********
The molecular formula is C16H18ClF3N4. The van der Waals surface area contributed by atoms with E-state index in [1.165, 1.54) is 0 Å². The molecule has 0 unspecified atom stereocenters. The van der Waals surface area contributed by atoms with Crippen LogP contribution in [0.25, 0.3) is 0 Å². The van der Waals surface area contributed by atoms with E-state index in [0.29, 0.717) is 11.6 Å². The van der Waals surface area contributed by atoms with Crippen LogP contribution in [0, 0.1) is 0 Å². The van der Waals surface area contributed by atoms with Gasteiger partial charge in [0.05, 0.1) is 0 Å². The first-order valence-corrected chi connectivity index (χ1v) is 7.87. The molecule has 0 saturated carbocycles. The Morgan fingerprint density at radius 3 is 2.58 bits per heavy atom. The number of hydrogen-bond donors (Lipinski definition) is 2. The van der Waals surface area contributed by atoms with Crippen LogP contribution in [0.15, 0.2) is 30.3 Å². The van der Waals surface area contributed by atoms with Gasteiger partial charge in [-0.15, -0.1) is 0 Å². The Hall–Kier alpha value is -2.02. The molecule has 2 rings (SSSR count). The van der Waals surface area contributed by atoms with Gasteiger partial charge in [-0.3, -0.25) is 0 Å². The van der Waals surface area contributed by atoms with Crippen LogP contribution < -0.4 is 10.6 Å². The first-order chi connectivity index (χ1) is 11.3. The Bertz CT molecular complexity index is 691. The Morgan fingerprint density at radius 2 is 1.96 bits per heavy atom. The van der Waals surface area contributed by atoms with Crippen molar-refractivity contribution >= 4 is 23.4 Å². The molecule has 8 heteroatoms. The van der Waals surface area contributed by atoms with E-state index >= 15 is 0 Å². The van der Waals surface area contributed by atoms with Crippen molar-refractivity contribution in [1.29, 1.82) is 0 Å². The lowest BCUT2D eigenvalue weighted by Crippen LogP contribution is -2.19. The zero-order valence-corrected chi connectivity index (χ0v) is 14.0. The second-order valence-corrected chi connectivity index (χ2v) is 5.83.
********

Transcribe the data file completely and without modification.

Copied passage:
The molecular formula is C16H18ClF3N4. The van der Waals surface area contributed by atoms with E-state index in [1.165, 1.54) is 0 Å². The molecule has 0 unspecified atom stereocenters. The van der Waals surface area contributed by atoms with Crippen LogP contribution in [0.25, 0.3) is 0 Å². The van der Waals surface area contributed by atoms with E-state index in [0.29, 0.717) is 11.6 Å². The van der Waals surface area contributed by atoms with Crippen LogP contribution in [0, 0.1) is 0 Å². The van der Waals surface area contributed by atoms with Gasteiger partial charge in [0.05, 0.1) is 0 Å². The first-order valence-corrected chi connectivity index (χ1v) is 7.87. The molecule has 0 saturated carbocycles. The Morgan fingerprint density at radius 3 is 2.58 bits per heavy atom. The number of hydrogen-bond donors (Lipinski definition) is 2. The van der Waals surface area contributed by atoms with Crippen LogP contribution in [0.15, 0.2) is 30.3 Å². The van der Waals surface area contributed by atoms with Gasteiger partial charge in [-0.15, -0.1) is 0 Å². The Hall–Kier alpha value is -2.02. The molecule has 2 rings (SSSR count). The van der Waals surface area contributed by atoms with Gasteiger partial charge in [-0.3, -0.25) is 0 Å². The van der Waals surface area contributed by atoms with Crippen LogP contribution < -0.4 is 10.6 Å². The first-order chi connectivity index (χ1) is 11.3. The Bertz CT molecular complexity index is 691. The Morgan fingerprint density at radius 2 is 1.96 bits per heavy atom. The van der Waals surface area contributed by atoms with Crippen molar-refractivity contribution >= 4 is 23.4 Å². The molecule has 8 heteroatoms. The van der Waals surface area contributed by atoms with E-state index >= 15 is 0 Å². The van der Waals surface area contributed by atoms with Crippen molar-refractivity contribution in [1.29, 1.82) is 0 Å². The lowest BCUT2D eigenvalue weighted by Crippen LogP contribution is -2.19. The zero-order valence-corrected chi connectivity index (χ0v) is 14.0. The second-order valence-corrected chi connectivity index (χ2v) is 5.83.